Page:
While a huge amount of information about biological literature can be obtained by searching the PubMed database, reading through all the titles and abstracts resulting from such a search for useful information is inefficient. Text mining makes it possible to increase this efficiency. Some websites use text mining to gather information from the PubMed database; however, they are database-oriented, using pre-defined search keywords while lacking a query interface for user-defined search inputs. We present the PubMed Abstract Reading Helper (PubstractHelper) website which combines text mining and reading assistance for an efficient PubMed search. PubstractHelper can accept a maximum of ten groups of keywords, within each group containing up to ten keywords. The principle behind the text-mining function of PubstractHelper is that keywords contained in the same sentence are likely to be related. PubstractHelper highlights sentences with co-occurring keywords in different colors. The user can download the PMID and the abstracts with color markings to be reviewed later. The PubstractHelper website can help users to identify relevant publications based on the presence of related keywords, which should be a handy tool for their research.

PubMed Medical publications from Libya

Bakoush, O; Al-Tubuly, AA; Ashammakhi, N; Elkhammas, EA
Fonte: CoAction Publishing Publicador: CoAction Publishing
Tipo: Artigo de Revista Científica
Publicado em 01/09/2007 EN
Relevância na Pesquisa
25.34%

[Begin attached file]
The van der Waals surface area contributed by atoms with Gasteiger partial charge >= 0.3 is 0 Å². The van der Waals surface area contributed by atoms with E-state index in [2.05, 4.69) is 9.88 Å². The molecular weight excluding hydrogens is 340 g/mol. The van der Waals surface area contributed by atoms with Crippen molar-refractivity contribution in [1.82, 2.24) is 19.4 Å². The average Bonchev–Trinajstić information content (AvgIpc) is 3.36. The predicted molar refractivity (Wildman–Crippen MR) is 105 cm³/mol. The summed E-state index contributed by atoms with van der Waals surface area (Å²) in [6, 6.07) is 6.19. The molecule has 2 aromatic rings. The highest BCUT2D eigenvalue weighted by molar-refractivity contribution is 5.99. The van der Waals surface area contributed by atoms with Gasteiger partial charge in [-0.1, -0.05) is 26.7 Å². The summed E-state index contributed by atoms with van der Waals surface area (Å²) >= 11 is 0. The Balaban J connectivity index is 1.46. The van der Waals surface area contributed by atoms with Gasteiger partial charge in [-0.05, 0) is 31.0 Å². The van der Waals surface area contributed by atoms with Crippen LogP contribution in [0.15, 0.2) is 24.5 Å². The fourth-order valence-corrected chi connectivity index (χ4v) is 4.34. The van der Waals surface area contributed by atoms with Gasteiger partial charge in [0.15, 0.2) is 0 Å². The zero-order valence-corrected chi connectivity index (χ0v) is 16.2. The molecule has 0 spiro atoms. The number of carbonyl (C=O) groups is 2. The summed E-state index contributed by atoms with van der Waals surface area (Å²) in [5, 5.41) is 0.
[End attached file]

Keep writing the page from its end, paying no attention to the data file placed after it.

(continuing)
Medical research and publications are the back-bone for advancing the medical field. We identified the Pubmed medical publications that are affiliated with Libya to shed some light on the contribution of this country's medical community to the PubMed database. All publications affiliated with Libya in the PubMed were counted over a five year period ending December 2006. We also used the same method to obtain data on the PubMed medical publications from Tunisia, Morocco and Yemen. Tunisia had the largest number of PubMed publications among the studied countries: 20.4 publications per million population per year and 7.2 publications per year per one billion US$ GDP. Libya had much fewer publications: 2.4 publications per million population per year and 0.4 publications per one billion US$ GDP. The citation frequency for Libyan published research was very low compared to Tunisian and Moroccan related research. Conclusion: This preliminary analysis shows that medical research output in Libya is about twenty times less than in other countries with similar backgrounds, and that it needs to be enhanced.